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Skin and Soft Tissue Infections (Staph and MRSA)

What is a Staph infection?
Staphlococcus (Staph for short) is a germ that lives in our noses and on our skin. An infection can happen when the skin is open from a scratch or cut or an insect bite. Often a Staph infection can be small like a pimple and will respond to applying heat to the area. Sometimes, staph infections can become more serious infections like abscesses, wound infections, pneumonia, and sepsis.

Almost half of all healthy people carry staph bacteria in their noses without getting sick. Sometimes, however, fingers can carry staph bacteria to other parts of the body and cause infections where there is broken skin.

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What is MRSA?
Methicillin-resistant Staphylococcus aureus (MRSA) are Staphylococcus bacteria that have become resistant to certain antibiotics, like penicillin, amoxicillin or augmentin. This resistance to some common antibiotics makes MRSA more difficult to treat, and can lead to more serious infections like abscesses, wound infections, pneumonia, and sepsis. Usually, MRSA is a skin infection. Serious infections like pneumonia rarely develop in healthy people with MRSA skin infections.

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What does an MRSA infection look like?
Most MRSA infections are skin infections that look like an insect bite. Often these infections appear near broken skin, like cuts, or areas of the body covered by hair (such as back of the neck, groin, buttocks, armpits).

You should see your doctor if your child has an open wound like a cut and a fever, or if an infection being treated with antibiotics doesn’t improve or heal after three or four days of treatment.

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What should I do if I think my child has an MRSA or other Staph infection?
If you think your child has an MRSA or other Staph infection, you should contact your primary care doctor first. You should seek medical attention if:
  • The infection gets bigger (a “boil”)
  • The infection spreads (redness in the skin)
  • There is fever
  • There is shortness of breath
  • If you have any other concerns
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How is a Staph infection transmitted?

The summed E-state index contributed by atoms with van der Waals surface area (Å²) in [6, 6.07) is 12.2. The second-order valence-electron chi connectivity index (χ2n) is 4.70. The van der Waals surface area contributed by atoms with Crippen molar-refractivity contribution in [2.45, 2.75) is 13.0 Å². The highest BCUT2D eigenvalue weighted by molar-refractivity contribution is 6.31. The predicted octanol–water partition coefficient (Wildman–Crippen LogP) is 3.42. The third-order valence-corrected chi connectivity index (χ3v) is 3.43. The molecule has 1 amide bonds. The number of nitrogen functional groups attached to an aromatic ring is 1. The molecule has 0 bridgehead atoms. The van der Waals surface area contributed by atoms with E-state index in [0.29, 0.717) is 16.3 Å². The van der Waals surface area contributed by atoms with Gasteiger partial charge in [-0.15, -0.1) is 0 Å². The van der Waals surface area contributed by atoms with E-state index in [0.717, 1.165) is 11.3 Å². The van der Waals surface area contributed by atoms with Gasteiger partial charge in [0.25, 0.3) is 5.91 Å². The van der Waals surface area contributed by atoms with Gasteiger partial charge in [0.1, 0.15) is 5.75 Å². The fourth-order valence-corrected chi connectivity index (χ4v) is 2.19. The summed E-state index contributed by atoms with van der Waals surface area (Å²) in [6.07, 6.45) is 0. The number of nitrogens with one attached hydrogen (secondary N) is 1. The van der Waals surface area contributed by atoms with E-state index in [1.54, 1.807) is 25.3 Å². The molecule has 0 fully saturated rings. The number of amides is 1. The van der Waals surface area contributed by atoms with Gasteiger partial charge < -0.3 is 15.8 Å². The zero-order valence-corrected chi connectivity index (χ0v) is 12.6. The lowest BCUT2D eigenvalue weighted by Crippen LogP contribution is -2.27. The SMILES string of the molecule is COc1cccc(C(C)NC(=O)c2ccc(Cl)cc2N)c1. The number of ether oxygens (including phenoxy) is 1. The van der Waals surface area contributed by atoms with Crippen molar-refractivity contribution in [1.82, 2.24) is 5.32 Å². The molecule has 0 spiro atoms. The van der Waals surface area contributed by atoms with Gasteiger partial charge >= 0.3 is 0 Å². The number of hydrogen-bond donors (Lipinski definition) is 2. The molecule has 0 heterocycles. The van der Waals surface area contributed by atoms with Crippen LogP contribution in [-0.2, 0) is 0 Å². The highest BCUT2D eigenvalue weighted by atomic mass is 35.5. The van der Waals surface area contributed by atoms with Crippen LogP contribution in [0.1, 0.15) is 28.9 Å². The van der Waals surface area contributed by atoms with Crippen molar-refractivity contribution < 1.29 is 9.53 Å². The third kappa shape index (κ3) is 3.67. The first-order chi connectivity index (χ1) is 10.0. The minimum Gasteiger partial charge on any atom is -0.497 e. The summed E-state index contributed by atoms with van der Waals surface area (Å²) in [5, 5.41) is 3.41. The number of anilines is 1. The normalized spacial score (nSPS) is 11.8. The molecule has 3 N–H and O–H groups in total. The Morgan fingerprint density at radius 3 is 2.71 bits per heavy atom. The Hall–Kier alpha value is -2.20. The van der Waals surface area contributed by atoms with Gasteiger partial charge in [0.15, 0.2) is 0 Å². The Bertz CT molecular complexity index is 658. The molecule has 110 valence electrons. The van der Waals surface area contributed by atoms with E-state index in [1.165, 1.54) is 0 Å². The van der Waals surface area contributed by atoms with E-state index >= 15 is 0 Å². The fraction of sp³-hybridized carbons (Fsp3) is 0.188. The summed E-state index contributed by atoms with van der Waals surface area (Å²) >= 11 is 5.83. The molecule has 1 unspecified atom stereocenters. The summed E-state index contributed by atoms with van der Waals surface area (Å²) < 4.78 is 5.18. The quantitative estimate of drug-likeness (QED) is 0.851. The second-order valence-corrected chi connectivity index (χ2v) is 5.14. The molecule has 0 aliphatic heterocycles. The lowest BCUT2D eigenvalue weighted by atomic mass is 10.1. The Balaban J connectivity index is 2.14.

Staphylococcus bacteria, including MRSA, is transmitted by direct skin-to-skin contact or contact with surfaces that have come into contact with someone else's infection (such as towels, used bandages).

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How can I protect myself and my children from getting MRSA?
  • Wash hands with running water and soap for at least 20 seconds, or use alcohol-based hand sanitizer. Regular hand-washing is the best way to prevent infections of all types, including Staph.
  • Keep cuts and scrapes clean and covered with bandages.
  • Do not share personal items with other people—for example towels or razors.
  • Do not touch other people’s cuts or bandages.
  • Make sure to clean frequently touched surfaces, particularly those that come into contact with people’s skin.
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If MRSA is antibiotic resistant, how is it treated? MRSA is resistant only to certain antibiotics. In some cases, treatment doesn’t require antibiotics at all, only drainage of the infection site. But doctors can order other antibiotics that will effectively treat MRSA if needed.

Your doctor can diagnose a Staph infection, and identify if it is an MRSA infection. It is very important to follow your doctor’s treatment instructions, with or without antibiotics.

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Should students with MRSA skin infections be excluded from attending school?
Ask your doctor if your child can return to school. Unless directed by a physician under very specific circumstances, students with MRSA infections do not need to be excluded from attending school.

Students with active infections should be excluded from activities where skin-to-skin contact is likely to occur (e.g., sports) until their infections are healed.

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Resources for Families
Useful links for more information on MRSA and staphylococcus aureus Back to Top

Skin and Soft Tissue Infections (Staph and MRSA) - Departments & Programs - Children's National Medical Center